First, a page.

My husband has taken to putting decks of cards in order, by suit, probably related to his need to control anything he can, however unimportant the activity seems to me. This latest obsession was especially noticeable when we visited Carolynn and Bill for a week.
Carolynn and I had put two decks of cards, a pad and pencil on the picnic table under a tree before lunch. The two of us were ready for an afternoon of canasta, part of our ritual weeklong championship.
“We use both decks.”
“But they’re alike.”
“Doesn’t matter. Canasta is played with two decks, plus the four jokers.”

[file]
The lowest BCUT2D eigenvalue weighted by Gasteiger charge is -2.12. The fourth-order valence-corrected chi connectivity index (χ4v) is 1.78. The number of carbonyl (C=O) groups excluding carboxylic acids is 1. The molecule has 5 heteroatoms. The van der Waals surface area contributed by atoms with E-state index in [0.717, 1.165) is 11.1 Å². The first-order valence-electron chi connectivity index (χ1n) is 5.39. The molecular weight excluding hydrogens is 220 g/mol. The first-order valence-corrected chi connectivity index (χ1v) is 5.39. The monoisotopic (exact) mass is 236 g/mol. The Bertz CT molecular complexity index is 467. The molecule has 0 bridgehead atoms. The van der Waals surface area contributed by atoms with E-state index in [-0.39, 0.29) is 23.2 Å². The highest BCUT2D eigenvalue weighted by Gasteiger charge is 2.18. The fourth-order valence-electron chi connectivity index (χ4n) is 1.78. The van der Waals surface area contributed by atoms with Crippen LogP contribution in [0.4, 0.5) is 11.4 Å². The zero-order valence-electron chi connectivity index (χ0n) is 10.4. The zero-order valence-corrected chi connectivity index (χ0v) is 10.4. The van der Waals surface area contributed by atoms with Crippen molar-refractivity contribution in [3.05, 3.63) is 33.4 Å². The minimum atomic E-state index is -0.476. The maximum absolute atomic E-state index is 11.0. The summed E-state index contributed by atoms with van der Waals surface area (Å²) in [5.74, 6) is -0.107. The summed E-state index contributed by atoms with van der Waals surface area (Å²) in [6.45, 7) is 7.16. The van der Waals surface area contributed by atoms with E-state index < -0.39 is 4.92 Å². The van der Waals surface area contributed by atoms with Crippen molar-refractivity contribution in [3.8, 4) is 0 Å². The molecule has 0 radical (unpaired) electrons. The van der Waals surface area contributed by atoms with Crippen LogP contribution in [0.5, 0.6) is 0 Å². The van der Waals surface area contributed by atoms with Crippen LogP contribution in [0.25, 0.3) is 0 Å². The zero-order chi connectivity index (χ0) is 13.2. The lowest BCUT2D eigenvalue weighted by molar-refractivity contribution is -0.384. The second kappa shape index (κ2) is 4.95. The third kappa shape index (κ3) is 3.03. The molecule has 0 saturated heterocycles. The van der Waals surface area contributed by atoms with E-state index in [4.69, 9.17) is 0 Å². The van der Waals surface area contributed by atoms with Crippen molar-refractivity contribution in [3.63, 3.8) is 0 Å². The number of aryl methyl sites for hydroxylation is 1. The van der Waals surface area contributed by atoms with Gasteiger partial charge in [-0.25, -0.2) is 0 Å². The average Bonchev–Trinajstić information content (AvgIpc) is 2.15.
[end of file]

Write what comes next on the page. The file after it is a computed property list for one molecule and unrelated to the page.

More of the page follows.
He continued sorting. When he finished, he knocked each deck sharply against the table and slid them neatly into their boxes. Even though Carolynn and I shuffled them over and over, the first hand we played after he’d organized them wasn’t well mixed. After she won that game too, we gave the cards back to Peter to organize all over again. He was happy.
The joke is on me because later, when I Googled “organizing cards,” thinking I might learn another tidbit about dementia, I discovered instead that people around the world engage in contests to determine who can organize cards the fastest. A young Canadian man set a record set a few years ago when he sorted a pack of cards in 00:22.60. There were no jokers in his deck though.
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